Panel report blames Gülen for July 2016 coup, cites intel agency negligence

Panel report blames Gülen for July 2016 coup, cites intel agency negligence

Panel report blames Gülen for July 2016 coup, cites intel agency negligence

AFP photo

A report penned by a parliamentary panel tasked with probing the July 2016 coup attempt has determined that the Fethullahist Terror Organization (FETÖ) was absolutely behind the putsch while also noting that there was a general intelligence failure in preventing the deadly attempt.

“In light of all the evidence and documents, it’s been assessed that the July 15 coup attempt was planned and executed by FETÖ under the leadership of Fethullah Gülen who was raised, protected and supported inside and outside the country by some foreign groups,” Reşat Petek, the head of the parliamentary panel, told reporters at a press conference on May 26. 

Petek disclosed the 639-page report and its documents provided by the National Intelligence Organization (MİT) but did criticize the intelligence organization’s negligence in preventing the deadly incident. Some 249 people were killed and around 2,000 were injured during the country’s bloodiest coup attempt. 

“There is no doubt that not being able to have intelligence before the coup attempt constitutes an intelligence deficiency,” Petek said.

Petek said MİT’s actions right after an informant provided information about the putsch’s preparations on the afternoon of July 15 caused the coup plotters to bring forward the timing of the coup from 3 a.m. on July 16 to 8:30 p.m. on July 15. 

“This was determined to be one of the most important factors in preventing the success of the coup,” Petek said.

Petek also suggested a new structure for MİT by separating foreign and domestic operations in a bid to increase the efficiency of the intelligence organization. 

No findings on political leg

Touching on a heated argument about the missing political leg of the ongoing FETÖ operations, Petek said the Gülen movement did not limit its cooperation to a single political party but had infiltrated all parties who have been in power or a part of a coalition government over the years in order to enter state bodies, including the judiciary, military and police department.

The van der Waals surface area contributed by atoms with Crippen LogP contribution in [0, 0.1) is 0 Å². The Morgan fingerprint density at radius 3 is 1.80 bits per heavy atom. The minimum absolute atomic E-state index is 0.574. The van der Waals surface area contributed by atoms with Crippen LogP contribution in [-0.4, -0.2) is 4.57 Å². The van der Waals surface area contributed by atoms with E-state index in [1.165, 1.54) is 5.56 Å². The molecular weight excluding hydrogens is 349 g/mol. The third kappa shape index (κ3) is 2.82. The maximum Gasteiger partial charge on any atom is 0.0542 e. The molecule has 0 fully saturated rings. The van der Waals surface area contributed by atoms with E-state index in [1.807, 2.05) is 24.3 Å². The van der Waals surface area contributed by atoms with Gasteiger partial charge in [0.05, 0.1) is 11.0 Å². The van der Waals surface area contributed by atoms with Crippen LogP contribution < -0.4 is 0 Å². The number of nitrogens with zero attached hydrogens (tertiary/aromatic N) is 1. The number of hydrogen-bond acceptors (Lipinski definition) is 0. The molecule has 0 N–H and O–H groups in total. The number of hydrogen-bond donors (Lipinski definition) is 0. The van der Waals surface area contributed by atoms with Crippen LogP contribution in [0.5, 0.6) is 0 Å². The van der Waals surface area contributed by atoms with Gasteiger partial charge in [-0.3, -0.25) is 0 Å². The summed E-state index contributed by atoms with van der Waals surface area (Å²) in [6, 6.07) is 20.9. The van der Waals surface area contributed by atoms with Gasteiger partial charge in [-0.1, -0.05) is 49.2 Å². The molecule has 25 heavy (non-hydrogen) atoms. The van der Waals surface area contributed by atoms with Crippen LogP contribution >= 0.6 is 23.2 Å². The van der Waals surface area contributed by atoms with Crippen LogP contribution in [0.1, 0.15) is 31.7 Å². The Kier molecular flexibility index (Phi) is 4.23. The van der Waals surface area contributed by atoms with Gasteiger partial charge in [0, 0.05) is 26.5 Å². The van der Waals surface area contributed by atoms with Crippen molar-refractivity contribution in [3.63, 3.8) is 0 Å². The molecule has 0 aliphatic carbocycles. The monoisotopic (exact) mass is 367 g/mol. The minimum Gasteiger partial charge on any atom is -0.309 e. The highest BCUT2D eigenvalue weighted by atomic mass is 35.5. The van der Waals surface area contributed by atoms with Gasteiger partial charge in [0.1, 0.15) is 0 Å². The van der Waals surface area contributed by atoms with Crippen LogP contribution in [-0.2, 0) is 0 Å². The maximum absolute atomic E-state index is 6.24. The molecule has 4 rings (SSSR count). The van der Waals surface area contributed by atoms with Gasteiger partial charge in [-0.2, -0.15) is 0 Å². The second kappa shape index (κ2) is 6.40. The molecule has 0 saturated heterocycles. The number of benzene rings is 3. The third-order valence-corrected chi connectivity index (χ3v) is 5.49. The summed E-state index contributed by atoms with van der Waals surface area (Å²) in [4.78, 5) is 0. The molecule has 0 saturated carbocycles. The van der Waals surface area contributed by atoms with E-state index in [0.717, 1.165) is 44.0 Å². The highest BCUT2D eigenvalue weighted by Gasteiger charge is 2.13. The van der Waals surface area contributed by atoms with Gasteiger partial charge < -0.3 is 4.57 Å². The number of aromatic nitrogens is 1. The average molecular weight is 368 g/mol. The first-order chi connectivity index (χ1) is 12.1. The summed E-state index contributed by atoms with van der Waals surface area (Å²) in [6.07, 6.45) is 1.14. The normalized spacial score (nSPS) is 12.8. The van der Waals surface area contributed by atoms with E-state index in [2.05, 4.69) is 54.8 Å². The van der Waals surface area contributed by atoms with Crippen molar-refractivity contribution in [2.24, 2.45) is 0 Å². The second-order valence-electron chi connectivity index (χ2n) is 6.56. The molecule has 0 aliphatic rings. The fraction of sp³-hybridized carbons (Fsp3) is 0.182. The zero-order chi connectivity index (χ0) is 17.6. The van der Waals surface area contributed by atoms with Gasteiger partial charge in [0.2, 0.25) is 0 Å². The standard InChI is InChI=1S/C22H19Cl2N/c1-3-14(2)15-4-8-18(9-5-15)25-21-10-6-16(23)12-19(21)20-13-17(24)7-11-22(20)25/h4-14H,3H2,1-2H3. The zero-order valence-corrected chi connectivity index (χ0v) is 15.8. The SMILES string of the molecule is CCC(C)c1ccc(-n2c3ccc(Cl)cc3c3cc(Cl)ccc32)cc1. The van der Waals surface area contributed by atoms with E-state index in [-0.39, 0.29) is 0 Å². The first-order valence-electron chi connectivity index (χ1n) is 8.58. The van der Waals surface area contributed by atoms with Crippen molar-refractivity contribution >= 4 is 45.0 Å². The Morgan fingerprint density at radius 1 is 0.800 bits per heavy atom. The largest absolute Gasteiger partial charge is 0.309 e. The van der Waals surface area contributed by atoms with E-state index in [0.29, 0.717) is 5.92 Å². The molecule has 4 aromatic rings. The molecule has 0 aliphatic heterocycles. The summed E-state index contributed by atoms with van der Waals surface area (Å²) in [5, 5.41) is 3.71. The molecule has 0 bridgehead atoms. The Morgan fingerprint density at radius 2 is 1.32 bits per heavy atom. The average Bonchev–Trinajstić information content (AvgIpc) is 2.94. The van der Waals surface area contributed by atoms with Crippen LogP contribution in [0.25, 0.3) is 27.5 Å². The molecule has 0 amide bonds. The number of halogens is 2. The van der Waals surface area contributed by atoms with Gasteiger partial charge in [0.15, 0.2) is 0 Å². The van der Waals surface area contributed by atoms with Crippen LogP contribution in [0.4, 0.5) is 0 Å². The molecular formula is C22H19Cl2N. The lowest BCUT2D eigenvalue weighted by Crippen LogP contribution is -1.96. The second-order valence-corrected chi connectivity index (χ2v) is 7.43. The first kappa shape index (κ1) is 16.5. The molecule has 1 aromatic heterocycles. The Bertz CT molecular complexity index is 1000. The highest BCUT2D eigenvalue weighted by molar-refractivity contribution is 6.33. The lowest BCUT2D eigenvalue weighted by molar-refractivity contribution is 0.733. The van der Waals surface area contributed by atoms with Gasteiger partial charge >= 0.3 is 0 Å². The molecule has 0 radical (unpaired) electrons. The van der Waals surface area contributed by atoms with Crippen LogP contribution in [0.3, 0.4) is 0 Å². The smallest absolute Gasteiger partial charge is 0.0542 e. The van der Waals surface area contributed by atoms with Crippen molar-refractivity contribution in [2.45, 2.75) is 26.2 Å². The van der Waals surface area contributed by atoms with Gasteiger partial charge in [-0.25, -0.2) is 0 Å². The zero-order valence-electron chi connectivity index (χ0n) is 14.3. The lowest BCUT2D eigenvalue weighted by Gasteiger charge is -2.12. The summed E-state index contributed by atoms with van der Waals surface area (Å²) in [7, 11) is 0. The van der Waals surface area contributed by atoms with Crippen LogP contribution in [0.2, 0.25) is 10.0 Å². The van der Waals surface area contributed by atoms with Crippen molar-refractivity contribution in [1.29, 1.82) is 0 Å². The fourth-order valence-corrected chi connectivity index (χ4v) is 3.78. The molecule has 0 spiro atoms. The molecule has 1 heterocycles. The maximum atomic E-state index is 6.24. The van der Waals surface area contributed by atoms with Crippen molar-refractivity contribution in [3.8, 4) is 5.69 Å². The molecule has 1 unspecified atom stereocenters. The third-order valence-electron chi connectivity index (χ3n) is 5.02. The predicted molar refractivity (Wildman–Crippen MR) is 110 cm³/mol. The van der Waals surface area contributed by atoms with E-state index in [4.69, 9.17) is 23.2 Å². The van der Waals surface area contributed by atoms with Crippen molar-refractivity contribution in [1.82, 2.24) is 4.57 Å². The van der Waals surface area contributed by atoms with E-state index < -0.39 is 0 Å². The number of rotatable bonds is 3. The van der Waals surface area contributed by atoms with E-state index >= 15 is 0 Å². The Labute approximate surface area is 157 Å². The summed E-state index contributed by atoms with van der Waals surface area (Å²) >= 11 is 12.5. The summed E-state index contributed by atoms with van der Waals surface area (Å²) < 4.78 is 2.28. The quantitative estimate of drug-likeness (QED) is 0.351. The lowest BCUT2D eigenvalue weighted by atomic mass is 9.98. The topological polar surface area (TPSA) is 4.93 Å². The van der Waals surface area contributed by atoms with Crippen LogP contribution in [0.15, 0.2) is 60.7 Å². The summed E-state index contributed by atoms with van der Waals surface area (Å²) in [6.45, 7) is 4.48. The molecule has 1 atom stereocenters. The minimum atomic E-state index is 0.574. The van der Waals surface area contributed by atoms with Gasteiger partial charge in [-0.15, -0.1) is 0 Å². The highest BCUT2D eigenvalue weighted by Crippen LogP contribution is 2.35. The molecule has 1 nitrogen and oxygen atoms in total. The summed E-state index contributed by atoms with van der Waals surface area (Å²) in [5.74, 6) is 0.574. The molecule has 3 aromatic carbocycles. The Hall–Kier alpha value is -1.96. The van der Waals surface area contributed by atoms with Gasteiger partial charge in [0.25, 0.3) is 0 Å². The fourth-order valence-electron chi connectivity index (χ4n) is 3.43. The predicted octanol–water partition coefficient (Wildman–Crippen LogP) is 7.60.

Citing 2010 constitutional amendments that paved the way for FETÖ members to acquire full control of the Turkish judicial system, Petek said the group was in cooperation with the Justice and Development Party (AKP) at that time. 

Asked about the connections of prominent politicians to FETÖ, Petek said the report did not make any assessment on the political leg of the organization.   

“We have been subjected to some criticisms from time to time. But it’s a fact that we have not found out any connection with a certain political party,” he said. 

Turkey’s opposition parties have criticized the AKP for allegedly protecting FETÖ members within the party.

FETÖ could turn into marginal terror group

Although FETÖ has lost its ability to stage another coup in Turkey, it could turn into a marginal armed terror organization given the fact that there could still be unidentified FETÖ members within police departments, Petek said. 

It also urged the government to undergo systemic and organizational changes at security and intelligence institutions and to create a coordination mechanism that functions better between different state entities.  
The report also called on the government to take all necessary measures at all educational institutions so as to prevent similar groups from brainwashing the youth in the same way FETÖ has done over the decades.

Top soldier did not speak to panel

Petek said Chief of General Staff Gen. Hulusi Akar did not reply to the panel’s written questions even though they were sent months ago, while stressing that Gülenists began infiltrating the army in the 1980s, meaning that all senior on-duty and former military officials and government members bore some responsibility for the state of affairs.

The report studied the growth of FETÖ since the mid-1960s and detailed its national and international structure under Gülen’s leadership. The study alleged that Gülen was linked to foreign secret services without elaborating, although it did note that former CIA personnel supported Gülen in acquiring a U.S. green card.